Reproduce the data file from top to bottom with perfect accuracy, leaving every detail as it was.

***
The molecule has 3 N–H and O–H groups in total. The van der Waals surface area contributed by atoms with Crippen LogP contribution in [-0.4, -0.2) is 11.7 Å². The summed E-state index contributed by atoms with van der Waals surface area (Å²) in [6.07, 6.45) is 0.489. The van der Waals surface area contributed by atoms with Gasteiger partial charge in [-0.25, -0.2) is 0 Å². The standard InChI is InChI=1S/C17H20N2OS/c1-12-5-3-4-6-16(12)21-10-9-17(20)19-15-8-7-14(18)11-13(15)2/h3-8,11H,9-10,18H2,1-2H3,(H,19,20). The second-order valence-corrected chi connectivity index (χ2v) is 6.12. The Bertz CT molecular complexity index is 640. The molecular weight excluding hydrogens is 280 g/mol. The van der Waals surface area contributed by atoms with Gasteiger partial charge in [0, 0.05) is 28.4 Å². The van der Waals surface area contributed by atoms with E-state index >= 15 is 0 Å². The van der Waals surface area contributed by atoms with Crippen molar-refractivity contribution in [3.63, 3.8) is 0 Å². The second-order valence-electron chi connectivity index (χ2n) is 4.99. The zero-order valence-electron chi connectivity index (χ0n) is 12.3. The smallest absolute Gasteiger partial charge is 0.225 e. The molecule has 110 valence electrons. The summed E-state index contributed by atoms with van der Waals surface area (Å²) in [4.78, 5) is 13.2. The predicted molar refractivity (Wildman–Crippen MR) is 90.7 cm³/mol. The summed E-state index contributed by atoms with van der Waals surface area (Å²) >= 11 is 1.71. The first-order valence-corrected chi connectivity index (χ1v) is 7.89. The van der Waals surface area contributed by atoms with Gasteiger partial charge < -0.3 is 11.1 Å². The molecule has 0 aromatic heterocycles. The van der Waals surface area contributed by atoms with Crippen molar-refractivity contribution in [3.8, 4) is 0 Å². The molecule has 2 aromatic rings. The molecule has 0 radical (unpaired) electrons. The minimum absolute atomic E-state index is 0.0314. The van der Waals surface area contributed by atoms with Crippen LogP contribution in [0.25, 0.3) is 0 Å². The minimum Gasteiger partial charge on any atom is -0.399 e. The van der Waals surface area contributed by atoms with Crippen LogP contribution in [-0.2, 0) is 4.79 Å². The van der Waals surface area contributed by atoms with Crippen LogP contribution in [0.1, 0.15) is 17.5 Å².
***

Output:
The molecule has 3 N–H and O–H groups in total. The van der Waals surface area contributed by atoms with Crippen LogP contribution in [-0.4, -0.2) is 11.7 Å². The summed E-state index contributed by atoms with van der Waals surface area (Å²) in [6.07, 6.45) is 0.489. The van der Waals surface area contributed by atoms with Gasteiger partial charge in [-0.25, -0.2) is 0 Å². The standard InChI is InChI=1S/C17H20N2OS/c1-12-5-3-4-6-16(12)21-10-9-17(20)19-15-8-7-14(18)11-13(15)2/h3-8,11H,9-10,18H2,1-2H3,(H,19,20). The second-order valence-corrected chi connectivity index (χ2v) is 6.12. The Bertz CT molecular complexity index is 640. The molecular weight excluding hydrogens is 280 g/mol. The van der Waals surface area contributed by atoms with Gasteiger partial charge in [0, 0.05) is 28.4 Å². The van der Waals surface area contributed by atoms with E-state index >= 15 is 0 Å². The van der Waals surface area contributed by atoms with Crippen molar-refractivity contribution in [3.63, 3.8) is 0 Å². The second-order valence-electron chi connectivity index (χ2n) is 4.99. The zero-order valence-electron chi connectivity index (χ0n) is 12.3. The smallest absolute Gasteiger partial charge is 0.225 e. The molecule has 110 valence electrons. The summed E-state index contributed by atoms with van der Waals surface area (Å²) in [4.78, 5) is 13.2. The predicted molar refractivity (Wildman–Crippen MR) is 90.7 cm³/mol. The summed E-state index contributed by atoms with van der Waals surface area (Å²) >= 11 is 1.71. The first-order valence-corrected chi connectivity index (χ1v) is 7.89. The van der Waals surface area contributed by atoms with Gasteiger partial charge < -0.3 is 11.1 Å². The molecule has 0 aromatic heterocycles. The van der Waals surface area contributed by atoms with Crippen molar-refractivity contribution in [3.8, 4) is 0 Å². The molecule has 2 aromatic rings. The molecule has 0 radical (unpaired) electrons. The minimum absolute atomic E-state index is 0.0314. The van der Waals surface area contributed by atoms with Crippen LogP contribution in [0.25, 0.3) is 0 Å². The minimum Gasteiger partial charge on any atom is -0.399 e. The van der Waals surface area contributed by atoms with Crippen LogP contribution in [-0.2, 0) is 4.79 Å². The van der Waals surface area contributed by atoms with Crippen LogP contribution in [0.1, 0.15) is 17.5 Å².